MT 60 Yrs –
Our London Letter
Mr Brockway is loved and revered by thousands of Africans and Indians who see him as the champion of the oppressed, fighting against oppression and prejudice wherever he sees them. In 1952 he visited Kenya but was not expected to return alive — not because of the Mau-Mau but because of the occupying powers, the white settlers, who were furious with him and his companion, Leslie Hale, also a Labour M.P. (See Alexander Campbell’s ‘The Heart of Africa’).
During Mr Brockway’s first visit to Kenya he stayed with Chief Koinange. A tea party was given in his honour to which were invited 90 representative Africans. Thirty thousand turned up! and jammed the roads for miles around.
In his new book ‘African Journeys’ (published by Gollancz at 13s 6d.), Mr Brockway suggests reforms vital for peace and prosperity in Kenya. To alleviate land hunger, land must be made available for the Africans. Co-operative farming must be encouraged, and the British Co-operative Movement should help. Trebled wages are essential; also an expansion of a programme of social reforms including health services, new housing, and schools. An internally self-governing Gold Coast has undertaken such a programme, and there is no reason why in Kenya also the economic and social status of the African should not be raised.
Mr Brockway also deals in this book with his visits to French North Africa and the national liberation movements there.
Back in Malta, the Labour Prime Minister Mr Dom Mintoff addressed a crowd of 20,000 (from all parts of the island) on his talks in London about the proposal to integrate Malta with the U.K.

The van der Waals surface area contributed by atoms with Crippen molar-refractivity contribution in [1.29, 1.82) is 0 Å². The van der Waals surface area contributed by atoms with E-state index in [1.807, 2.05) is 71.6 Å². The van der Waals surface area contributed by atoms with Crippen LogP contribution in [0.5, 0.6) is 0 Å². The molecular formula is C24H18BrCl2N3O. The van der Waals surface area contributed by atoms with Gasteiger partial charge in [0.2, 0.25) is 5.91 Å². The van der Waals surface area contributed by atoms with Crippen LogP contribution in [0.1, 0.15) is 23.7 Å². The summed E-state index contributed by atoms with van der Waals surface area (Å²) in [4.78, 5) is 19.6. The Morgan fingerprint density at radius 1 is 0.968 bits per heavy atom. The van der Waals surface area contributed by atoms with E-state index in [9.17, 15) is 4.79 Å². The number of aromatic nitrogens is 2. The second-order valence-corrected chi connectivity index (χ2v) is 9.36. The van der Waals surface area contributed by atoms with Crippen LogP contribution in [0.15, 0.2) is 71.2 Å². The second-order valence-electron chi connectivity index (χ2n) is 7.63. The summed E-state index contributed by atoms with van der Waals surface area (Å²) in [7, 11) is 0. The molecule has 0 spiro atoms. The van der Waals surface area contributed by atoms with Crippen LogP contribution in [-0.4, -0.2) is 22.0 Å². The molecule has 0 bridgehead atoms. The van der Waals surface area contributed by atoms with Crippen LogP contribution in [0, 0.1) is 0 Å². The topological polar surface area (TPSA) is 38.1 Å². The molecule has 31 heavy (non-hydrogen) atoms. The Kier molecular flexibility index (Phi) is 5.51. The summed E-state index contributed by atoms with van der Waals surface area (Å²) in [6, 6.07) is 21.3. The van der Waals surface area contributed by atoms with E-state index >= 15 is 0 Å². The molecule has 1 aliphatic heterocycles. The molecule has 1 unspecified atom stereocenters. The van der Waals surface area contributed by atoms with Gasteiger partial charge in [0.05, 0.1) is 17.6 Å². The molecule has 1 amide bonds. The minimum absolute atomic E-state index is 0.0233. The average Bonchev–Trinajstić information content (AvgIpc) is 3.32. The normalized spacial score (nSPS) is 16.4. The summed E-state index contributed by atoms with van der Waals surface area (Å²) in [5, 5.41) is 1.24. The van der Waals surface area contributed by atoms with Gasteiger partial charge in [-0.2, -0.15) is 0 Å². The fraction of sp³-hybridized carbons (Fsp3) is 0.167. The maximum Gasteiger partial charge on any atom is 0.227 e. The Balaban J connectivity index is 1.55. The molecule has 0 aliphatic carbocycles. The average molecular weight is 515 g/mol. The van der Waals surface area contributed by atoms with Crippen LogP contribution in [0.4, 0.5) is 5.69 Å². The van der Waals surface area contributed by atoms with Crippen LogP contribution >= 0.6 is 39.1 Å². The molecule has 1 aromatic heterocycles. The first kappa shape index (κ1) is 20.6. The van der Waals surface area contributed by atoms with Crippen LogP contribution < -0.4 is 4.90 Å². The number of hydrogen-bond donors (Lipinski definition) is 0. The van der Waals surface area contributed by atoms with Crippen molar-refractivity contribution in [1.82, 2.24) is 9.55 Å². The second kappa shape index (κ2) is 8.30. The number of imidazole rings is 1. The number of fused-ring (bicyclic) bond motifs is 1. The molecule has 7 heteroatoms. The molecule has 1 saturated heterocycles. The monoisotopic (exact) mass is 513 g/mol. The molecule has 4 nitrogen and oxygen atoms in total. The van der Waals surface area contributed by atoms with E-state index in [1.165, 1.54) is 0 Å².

Sir Anthony Eden, said Mr Mintoff, had told him that he could not have devised a better plan. Also the British Labour Party was 100 per cent behind Malta’s proposal. British officials had raised objections to the proposal, and Mr Mintoff gave his replies:
1. Objection: With a local Parliament and representation at Westminster, Malta would be better off than Wales or Scotland. Reply: As a “new boy” Malta ought to have more favourable treatment.
2. Objection: Northern Ireland is a very special case, not a valid precedent.
Reply: So is Malta a very special case; even more so.
3. Objection: Malta would create a precedent by integration in the U.K.
Reply: Precedents were made to be created; you get no progress if you don’t ever do something unprecedented.
4. Objection: What about conscription if Malta is joined to the U.K.?
Reply: Well, what about it? Northern Ireland is joined to the U.K. and there’s no conscription in Northern Ireland.
Education in the USSR
Lady Simon of Wythenshawe, Labour Member of Manchester Education Committee and wife of a Labour peer, recently visited Russia to see Russian schools and colleges. Returning to England, she has said that the Soviet Government “really believes, and is prepared to pay for the belief, that the true wealth of a nation lies in its children”. This is in striking contrast to Mauritius; and to the perennial cheeseparing of Tory Governments in England on the people’s schools and the education of the people’s children.
Mauritius Times, Friday 5th August 1955
* Published in print edition on 31 December 2015